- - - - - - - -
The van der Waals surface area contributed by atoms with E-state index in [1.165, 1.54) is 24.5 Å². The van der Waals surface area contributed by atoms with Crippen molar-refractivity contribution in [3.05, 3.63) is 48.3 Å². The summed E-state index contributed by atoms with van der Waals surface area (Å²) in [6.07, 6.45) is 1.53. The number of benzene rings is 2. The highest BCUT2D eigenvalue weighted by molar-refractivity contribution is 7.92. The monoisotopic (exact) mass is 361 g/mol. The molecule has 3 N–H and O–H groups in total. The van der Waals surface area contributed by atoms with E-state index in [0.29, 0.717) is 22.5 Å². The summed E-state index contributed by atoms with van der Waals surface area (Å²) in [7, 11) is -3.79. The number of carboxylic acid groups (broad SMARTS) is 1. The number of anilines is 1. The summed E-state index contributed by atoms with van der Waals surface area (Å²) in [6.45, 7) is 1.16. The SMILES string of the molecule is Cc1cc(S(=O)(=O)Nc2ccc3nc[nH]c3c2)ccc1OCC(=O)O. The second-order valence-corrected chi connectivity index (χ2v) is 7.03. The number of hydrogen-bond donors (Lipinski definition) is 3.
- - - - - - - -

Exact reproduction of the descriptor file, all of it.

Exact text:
The van der Waals surface area contributed by atoms with E-state index in [1.165, 1.54) is 24.5 Å². The van der Waals surface area contributed by atoms with Crippen molar-refractivity contribution in [3.05, 3.63) is 48.3 Å². The summed E-state index contributed by atoms with van der Waals surface area (Å²) in [6.07, 6.45) is 1.53. The number of benzene rings is 2. The highest BCUT2D eigenvalue weighted by molar-refractivity contribution is 7.92. The monoisotopic (exact) mass is 361 g/mol. The molecule has 3 N–H and O–H groups in total. The van der Waals surface area contributed by atoms with E-state index in [0.29, 0.717) is 22.5 Å². The summed E-state index contributed by atoms with van der Waals surface area (Å²) in [7, 11) is -3.79. The number of carboxylic acid groups (broad SMARTS) is 1. The number of anilines is 1. The summed E-state index contributed by atoms with van der Waals surface area (Å²) in [6.45, 7) is 1.16. The SMILES string of the molecule is Cc1cc(S(=O)(=O)Nc2ccc3nc[nH]c3c2)ccc1OCC(=O)O. The second-order valence-corrected chi connectivity index (χ2v) is 7.03. The number of hydrogen-bond donors (Lipinski definition) is 3.